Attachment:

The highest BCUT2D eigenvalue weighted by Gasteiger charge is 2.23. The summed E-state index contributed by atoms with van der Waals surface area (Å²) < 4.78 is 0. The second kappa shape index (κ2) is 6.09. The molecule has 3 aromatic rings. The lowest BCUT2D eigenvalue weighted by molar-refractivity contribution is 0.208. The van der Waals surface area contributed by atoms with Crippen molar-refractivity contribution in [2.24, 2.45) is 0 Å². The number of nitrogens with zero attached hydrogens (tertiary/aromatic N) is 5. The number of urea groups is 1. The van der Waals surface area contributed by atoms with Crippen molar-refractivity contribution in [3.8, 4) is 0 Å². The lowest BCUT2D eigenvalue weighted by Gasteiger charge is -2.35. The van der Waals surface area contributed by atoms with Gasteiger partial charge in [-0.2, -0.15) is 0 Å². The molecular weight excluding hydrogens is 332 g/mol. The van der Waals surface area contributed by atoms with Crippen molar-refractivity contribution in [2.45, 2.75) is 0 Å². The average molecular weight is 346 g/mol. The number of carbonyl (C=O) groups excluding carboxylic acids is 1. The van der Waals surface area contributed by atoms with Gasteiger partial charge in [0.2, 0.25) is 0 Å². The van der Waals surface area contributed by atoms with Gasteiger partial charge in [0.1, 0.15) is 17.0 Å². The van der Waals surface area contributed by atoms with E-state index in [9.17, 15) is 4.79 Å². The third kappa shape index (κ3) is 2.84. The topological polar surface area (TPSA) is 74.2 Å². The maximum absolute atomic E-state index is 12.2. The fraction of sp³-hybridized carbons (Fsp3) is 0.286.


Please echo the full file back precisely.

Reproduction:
The highest BCUT2D eigenvalue weighted by Gasteiger charge is 2.23. The summed E-state index contributed by atoms with van der Waals surface area (Å²) < 4.78 is 0. The second kappa shape index (κ2) is 6.09. The molecule has 3 aromatic rings. The lowest BCUT2D eigenvalue weighted by molar-refractivity contribution is 0.208. The van der Waals surface area contributed by atoms with Crippen molar-refractivity contribution in [2.24, 2.45) is 0 Å². The number of nitrogens with zero attached hydrogens (tertiary/aromatic N) is 5. The number of urea groups is 1. The van der Waals surface area contributed by atoms with Crippen molar-refractivity contribution in [3.8, 4) is 0 Å². The lowest BCUT2D eigenvalue weighted by Gasteiger charge is -2.35. The van der Waals surface area contributed by atoms with Gasteiger partial charge in [-0.2, -0.15) is 0 Å². The molecular weight excluding hydrogens is 332 g/mol. The van der Waals surface area contributed by atoms with Crippen molar-refractivity contribution in [2.45, 2.75) is 0 Å². The average molecular weight is 346 g/mol. The number of carbonyl (C=O) groups excluding carboxylic acids is 1. The van der Waals surface area contributed by atoms with Gasteiger partial charge in [0.2, 0.25) is 0 Å². The van der Waals surface area contributed by atoms with Gasteiger partial charge in [0.1, 0.15) is 17.0 Å². The van der Waals surface area contributed by atoms with E-state index in [9.17, 15) is 4.79 Å². The third kappa shape index (κ3) is 2.84. The topological polar surface area (TPSA) is 74.2 Å². The maximum absolute atomic E-state index is 12.2. The fraction of sp³-hybridized carbons (Fsp3) is 0.286.